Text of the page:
Month: August 2020

CMZoom Survey Overview Paper Published!

The CMZoom Survey Overview paper is now published:…35B/abstract!

This paper presents the overview of the CMZoom survey, presents its first data release (data publicly available here:, and describes first key results.

CMZoom is the first complete and unbiased survey of dense gas in the Central Molecular Zone (CMZ: inner 500 pc of our Galaxy) at wavelengths that are sensitive to young, forming stars. CMZoom is a large survey (550 hours) on the Submillimeter Array (SMA) at 1.3 mm in dust continuum and spectral lines. CMZoom observed all of the highest column density gas (N(H2) > 1023 cm-2) in the CMZ and a few additional regions of interest. The spatial resolution of CMZoom is about 3″ or 0.1 pc at the distance of the Galactic Center. In this paper, we report on and release the dust continuum data (available here) but we also describe the observation and data reduction of the spectral line data, which will be released in a future publication (Callanan et al. in prep.)

This Figure shows an overview of the CMZoom dust continuum, thought to be tracing young, forming stars. The middle panel shows the full dust continuum emission over the entire survey, with zoom-ins toward select regions. The images are all on the same color scale.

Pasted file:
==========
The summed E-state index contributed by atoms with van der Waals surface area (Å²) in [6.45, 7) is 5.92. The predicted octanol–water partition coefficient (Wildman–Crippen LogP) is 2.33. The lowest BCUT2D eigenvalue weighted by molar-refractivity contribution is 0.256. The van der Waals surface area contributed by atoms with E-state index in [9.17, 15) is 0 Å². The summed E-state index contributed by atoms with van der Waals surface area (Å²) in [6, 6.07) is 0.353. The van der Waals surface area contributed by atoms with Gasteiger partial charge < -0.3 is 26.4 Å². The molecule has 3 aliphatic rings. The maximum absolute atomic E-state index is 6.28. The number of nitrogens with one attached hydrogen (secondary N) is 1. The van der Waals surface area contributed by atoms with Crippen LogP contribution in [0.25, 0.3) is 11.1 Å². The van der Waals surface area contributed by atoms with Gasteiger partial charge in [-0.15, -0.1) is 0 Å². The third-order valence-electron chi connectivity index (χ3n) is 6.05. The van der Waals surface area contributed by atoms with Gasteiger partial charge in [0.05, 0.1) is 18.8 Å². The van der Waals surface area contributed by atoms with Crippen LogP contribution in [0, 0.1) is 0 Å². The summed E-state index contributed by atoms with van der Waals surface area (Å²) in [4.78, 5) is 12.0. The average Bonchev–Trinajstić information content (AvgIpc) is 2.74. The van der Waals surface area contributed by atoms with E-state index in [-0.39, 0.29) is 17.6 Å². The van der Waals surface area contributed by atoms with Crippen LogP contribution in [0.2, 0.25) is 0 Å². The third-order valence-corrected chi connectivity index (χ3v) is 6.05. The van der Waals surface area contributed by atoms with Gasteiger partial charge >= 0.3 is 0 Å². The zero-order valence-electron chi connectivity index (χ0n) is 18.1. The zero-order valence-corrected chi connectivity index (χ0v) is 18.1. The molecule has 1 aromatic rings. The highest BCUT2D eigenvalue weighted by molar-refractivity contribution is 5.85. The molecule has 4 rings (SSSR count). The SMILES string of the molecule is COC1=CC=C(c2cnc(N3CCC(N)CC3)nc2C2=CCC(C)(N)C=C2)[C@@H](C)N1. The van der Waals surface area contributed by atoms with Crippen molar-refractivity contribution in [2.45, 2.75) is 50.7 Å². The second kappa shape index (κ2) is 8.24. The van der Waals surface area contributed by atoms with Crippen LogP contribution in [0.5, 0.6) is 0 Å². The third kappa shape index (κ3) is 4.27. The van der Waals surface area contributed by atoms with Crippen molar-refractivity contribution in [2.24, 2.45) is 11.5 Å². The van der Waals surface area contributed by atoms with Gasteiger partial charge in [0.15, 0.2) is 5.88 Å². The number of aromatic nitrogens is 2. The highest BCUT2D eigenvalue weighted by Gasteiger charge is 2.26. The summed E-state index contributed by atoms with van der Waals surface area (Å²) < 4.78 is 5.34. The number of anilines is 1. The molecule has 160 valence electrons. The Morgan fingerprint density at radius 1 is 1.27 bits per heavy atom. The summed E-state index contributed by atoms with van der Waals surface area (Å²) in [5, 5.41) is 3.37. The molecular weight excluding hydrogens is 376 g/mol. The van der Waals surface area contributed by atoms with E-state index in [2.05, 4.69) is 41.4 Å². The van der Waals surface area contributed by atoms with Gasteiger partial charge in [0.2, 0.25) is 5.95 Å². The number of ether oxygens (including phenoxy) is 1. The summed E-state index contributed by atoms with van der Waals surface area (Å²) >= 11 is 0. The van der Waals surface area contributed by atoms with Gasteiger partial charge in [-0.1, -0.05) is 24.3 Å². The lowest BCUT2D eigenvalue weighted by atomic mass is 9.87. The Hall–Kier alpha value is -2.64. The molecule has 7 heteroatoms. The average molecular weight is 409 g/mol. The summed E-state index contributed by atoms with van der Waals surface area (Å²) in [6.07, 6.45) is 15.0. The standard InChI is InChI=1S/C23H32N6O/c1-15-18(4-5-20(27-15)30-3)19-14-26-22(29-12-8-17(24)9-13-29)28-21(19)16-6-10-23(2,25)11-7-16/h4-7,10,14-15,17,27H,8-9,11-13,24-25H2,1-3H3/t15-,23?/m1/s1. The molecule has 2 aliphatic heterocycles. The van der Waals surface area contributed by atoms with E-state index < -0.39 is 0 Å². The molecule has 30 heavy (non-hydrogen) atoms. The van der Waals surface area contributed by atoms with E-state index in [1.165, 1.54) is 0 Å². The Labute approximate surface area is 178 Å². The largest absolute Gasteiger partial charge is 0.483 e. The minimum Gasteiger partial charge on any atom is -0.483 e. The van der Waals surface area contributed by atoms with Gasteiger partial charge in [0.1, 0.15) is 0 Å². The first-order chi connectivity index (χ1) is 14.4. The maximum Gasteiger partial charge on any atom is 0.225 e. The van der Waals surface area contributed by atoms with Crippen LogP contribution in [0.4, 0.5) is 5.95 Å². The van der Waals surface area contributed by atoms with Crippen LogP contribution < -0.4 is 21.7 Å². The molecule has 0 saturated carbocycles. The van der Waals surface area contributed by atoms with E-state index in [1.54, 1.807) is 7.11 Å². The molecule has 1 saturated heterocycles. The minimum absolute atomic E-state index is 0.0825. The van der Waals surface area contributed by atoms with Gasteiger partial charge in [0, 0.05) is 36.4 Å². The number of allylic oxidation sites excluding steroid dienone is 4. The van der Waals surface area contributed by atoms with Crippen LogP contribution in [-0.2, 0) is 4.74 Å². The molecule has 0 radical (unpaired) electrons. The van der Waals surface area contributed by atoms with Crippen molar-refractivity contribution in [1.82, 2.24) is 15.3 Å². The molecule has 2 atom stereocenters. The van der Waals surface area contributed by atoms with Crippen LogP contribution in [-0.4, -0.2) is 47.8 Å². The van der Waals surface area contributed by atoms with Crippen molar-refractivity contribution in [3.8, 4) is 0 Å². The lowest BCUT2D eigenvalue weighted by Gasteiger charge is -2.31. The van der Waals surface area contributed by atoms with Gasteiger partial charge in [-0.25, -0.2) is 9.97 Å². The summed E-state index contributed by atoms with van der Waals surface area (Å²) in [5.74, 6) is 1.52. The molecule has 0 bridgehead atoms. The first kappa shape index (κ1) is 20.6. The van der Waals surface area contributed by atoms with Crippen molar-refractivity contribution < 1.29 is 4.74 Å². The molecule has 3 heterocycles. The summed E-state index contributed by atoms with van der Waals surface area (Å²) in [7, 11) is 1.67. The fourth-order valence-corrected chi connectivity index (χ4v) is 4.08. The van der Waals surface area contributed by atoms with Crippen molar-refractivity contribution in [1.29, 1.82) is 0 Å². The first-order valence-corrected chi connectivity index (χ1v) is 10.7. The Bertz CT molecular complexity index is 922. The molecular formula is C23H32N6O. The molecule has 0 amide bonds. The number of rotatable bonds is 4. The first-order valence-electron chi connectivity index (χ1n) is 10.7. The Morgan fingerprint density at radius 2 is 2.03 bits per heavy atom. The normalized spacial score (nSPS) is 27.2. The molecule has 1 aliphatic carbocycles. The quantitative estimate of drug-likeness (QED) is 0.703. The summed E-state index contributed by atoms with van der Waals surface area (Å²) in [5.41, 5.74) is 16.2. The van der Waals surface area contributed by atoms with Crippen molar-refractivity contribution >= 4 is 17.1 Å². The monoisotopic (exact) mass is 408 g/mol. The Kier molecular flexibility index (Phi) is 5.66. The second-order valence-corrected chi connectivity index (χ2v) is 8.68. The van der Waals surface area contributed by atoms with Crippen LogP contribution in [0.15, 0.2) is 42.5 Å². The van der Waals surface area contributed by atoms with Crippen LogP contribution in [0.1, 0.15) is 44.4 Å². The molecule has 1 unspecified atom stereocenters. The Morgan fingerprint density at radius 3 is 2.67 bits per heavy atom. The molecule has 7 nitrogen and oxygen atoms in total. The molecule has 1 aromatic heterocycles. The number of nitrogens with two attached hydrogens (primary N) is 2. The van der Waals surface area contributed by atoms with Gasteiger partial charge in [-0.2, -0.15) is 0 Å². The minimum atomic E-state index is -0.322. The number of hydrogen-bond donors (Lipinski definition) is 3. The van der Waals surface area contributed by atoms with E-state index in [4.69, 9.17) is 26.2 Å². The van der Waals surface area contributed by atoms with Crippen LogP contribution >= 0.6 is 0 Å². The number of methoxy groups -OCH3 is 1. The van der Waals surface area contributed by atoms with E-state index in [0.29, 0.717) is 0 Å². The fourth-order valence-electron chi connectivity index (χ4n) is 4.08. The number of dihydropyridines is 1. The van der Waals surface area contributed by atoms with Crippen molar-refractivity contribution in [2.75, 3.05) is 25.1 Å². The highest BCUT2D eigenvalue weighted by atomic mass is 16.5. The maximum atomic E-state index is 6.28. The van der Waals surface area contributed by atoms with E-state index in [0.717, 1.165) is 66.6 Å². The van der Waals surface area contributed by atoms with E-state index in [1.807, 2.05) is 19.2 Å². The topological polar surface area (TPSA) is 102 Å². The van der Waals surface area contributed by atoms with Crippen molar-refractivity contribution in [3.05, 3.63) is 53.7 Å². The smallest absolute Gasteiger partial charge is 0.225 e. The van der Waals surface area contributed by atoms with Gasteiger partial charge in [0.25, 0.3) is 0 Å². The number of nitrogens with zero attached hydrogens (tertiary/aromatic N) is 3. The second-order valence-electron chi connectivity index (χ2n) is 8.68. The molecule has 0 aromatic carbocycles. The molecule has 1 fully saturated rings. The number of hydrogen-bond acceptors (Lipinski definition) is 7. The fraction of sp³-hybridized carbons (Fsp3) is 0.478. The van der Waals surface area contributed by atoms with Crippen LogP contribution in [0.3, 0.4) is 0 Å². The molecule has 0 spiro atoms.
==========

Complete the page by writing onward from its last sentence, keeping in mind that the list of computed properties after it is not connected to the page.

While CMZoom detected many regions with rich and complex substructure, its key result is an overall deficit in compact substructures on 0.1-2 pc scales (the compact dense gas fraction: CDGF). In the figure below, the CDGF is shown on the y-axis and the column density on the x-axis. Colored in red are sources in the Galactic disk and in blue are CMZ sources. In comparison with clouds in the Galactic disk, the CDGF in the CMZ is substantially lower, despite having much higher average column densities. CMZ clouds with high CDGFs are well-known sites of active star formation. 

The inability of most gas in the CMZ to form compact substructures is likely responsible for the dearth of star formation in the CMZ, surprising considering its high density. The factors responsible for the low CDGF are not yet understood but are plausibly due to the extreme environment of the CMZ, having far-reaching ramifications for our understanding of the star formation process across the cosmos.